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The Whole Person Fallacy (A Variant of the Generalization Fallacy) -- How It Ruins Understanding and Lives

Updated: Apr 26

A shiny space station containing several planets.


Judging Individuals On a Single-Shot Basis


Perhaps one of the easiest fallacies when interacting with others comes from judging the nature of a person. It's a fallacy when the estimation is based on insufficient evidence to make such a judgment. Imagine the Death Star from Star Wars, a supreme battlestation that can largely be defeated by a single shot into an exposed tunnel to the core. So is what I'd like to present as the Whole Person Fallacy, a variable to the generalization fallacy, which can be defined as "A hasty generalization."


It's a fallacy "in which a conclusion that is reached is not logically justified by sufficient or unbiased evidence." (https://www.thoughtco.com/hasty-generalization-fallacy-1690919).


Like with the Death Star, your image and progress in life, no matter how noble or accomplished, can be completely overshadowed by a single or a few more mistakes or even a minor inconvenience, thus rendering all your features unimportant, even as if they never existed, by external reception.


A more-contemporary example is a Youtube content creator by the nickname of JoCat, who received much harrassment online due to a short song he made that many disliked. Due to the "cringe" nature of that song, people made lots of ad-hominem assumptions on him, and so on. The backlash, caused by that one video, caused him to leave the internet indefinitely.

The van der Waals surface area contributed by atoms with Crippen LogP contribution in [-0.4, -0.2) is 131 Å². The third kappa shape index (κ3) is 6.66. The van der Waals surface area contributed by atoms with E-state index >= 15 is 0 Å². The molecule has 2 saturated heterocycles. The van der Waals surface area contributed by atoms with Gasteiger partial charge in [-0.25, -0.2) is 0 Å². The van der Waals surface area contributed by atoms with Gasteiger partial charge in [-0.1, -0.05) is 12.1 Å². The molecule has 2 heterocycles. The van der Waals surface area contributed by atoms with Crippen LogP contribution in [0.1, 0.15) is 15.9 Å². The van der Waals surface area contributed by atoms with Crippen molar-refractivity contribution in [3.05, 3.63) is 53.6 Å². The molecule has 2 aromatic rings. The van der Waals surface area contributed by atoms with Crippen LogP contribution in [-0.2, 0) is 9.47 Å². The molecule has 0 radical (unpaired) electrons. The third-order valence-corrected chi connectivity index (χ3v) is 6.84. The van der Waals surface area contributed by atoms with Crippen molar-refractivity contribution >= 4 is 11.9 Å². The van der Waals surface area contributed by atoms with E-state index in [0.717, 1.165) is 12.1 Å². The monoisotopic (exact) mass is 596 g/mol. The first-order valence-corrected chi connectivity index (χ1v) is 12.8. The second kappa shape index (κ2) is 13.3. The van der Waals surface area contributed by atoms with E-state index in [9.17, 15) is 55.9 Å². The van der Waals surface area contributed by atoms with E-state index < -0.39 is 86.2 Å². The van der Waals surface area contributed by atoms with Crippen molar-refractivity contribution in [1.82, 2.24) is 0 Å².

You can run a very successful, very customer-friendly air travel business, but have its entire reputation stained for life by an unexpected, embarrassing incident between a furious customer and one of your attendants. Such a thing happened in 2015 in the air-travel company, Israir, and to be honest it deters me further from wanting to travel abraod in general.


This is also particularly true when it comes to the "MeToo" movement, regardless of whether the case for "canceling" someone is justified or not. Has someone reported you, a public servant, for sexual harassment? It does not matter how much you contribute to your country and community. The door awaits you to exit through it without considering your service to society. Although it isn't exactly clear how many sexual accusations are false, a certain source estimates them to be around 2 to 8 percent. This could mean that certain people would be wrongly charged for crimes they didn't commit, which could stain their whole reputation and life legacy.


A World of Instant Judgment